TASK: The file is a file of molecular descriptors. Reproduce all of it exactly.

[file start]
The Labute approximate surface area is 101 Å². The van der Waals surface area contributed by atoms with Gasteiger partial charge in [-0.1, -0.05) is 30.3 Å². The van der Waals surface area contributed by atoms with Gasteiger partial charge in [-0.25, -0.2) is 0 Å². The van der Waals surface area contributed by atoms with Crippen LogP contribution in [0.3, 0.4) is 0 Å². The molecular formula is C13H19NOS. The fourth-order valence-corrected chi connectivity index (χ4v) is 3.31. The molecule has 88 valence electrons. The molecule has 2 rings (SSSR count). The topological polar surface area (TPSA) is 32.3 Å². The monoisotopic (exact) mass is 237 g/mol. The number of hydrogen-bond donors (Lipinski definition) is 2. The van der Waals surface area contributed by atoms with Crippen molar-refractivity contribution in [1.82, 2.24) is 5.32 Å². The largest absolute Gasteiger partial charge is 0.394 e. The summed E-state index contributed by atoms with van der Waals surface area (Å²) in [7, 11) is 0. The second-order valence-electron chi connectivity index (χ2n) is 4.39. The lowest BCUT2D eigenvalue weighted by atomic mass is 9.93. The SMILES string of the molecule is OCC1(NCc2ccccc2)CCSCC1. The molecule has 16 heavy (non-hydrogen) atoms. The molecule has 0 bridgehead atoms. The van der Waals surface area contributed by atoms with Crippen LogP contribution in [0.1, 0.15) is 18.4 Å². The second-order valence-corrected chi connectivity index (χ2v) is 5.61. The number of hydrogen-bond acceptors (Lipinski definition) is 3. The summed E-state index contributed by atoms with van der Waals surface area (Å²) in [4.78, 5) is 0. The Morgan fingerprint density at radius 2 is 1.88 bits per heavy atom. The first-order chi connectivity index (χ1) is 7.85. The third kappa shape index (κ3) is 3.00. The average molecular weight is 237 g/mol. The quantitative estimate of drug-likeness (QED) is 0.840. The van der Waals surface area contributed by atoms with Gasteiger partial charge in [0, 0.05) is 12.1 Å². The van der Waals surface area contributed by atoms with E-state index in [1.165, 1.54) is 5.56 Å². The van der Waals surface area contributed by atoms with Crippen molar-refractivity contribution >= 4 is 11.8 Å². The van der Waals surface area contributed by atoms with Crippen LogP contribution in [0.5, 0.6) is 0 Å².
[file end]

The Labute approximate surface area is 101 Å². The van der Waals surface area contributed by atoms with Gasteiger partial charge in [-0.1, -0.05) is 30.3 Å². The van der Waals surface area contributed by atoms with Gasteiger partial charge in [-0.25, -0.2) is 0 Å². The van der Waals surface area contributed by atoms with Crippen LogP contribution in [0.3, 0.4) is 0 Å². The molecular formula is C13H19NOS. The fourth-order valence-corrected chi connectivity index (χ4v) is 3.31. The molecule has 88 valence electrons. The molecule has 2 rings (SSSR count). The topological polar surface area (TPSA) is 32.3 Å². The monoisotopic (exact) mass is 237 g/mol. The number of hydrogen-bond donors (Lipinski definition) is 2. The van der Waals surface area contributed by atoms with Crippen molar-refractivity contribution in [1.82, 2.24) is 5.32 Å². The largest absolute Gasteiger partial charge is 0.394 e. The summed E-state index contributed by atoms with van der Waals surface area (Å²) in [7, 11) is 0. The second-order valence-electron chi connectivity index (χ2n) is 4.39. The lowest BCUT2D eigenvalue weighted by atomic mass is 9.93. The SMILES string of the molecule is OCC1(NCc2ccccc2)CCSCC1. The molecule has 16 heavy (non-hydrogen) atoms. The molecule has 0 bridgehead atoms. The van der Waals surface area contributed by atoms with Crippen LogP contribution in [0.1, 0.15) is 18.4 Å². The second-order valence-corrected chi connectivity index (χ2v) is 5.61. The number of hydrogen-bond acceptors (Lipinski definition) is 3. The summed E-state index contributed by atoms with van der Waals surface area (Å²) in [4.78, 5) is 0. The Morgan fingerprint density at radius 2 is 1.88 bits per heavy atom. The first-order chi connectivity index (χ1) is 7.85. The third kappa shape index (κ3) is 3.00. The average molecular weight is 237 g/mol. The quantitative estimate of drug-likeness (QED) is 0.840. The van der Waals surface area contributed by atoms with Gasteiger partial charge in [0, 0.05) is 12.1 Å². The van der Waals surface area contributed by atoms with E-state index in [1.165, 1.54) is 5.56 Å². The van der Waals surface area contributed by atoms with Crippen molar-refractivity contribution >= 4 is 11.8 Å². The van der Waals surface area contributed by atoms with Crippen LogP contribution in [0.5, 0.6) is 0 Å².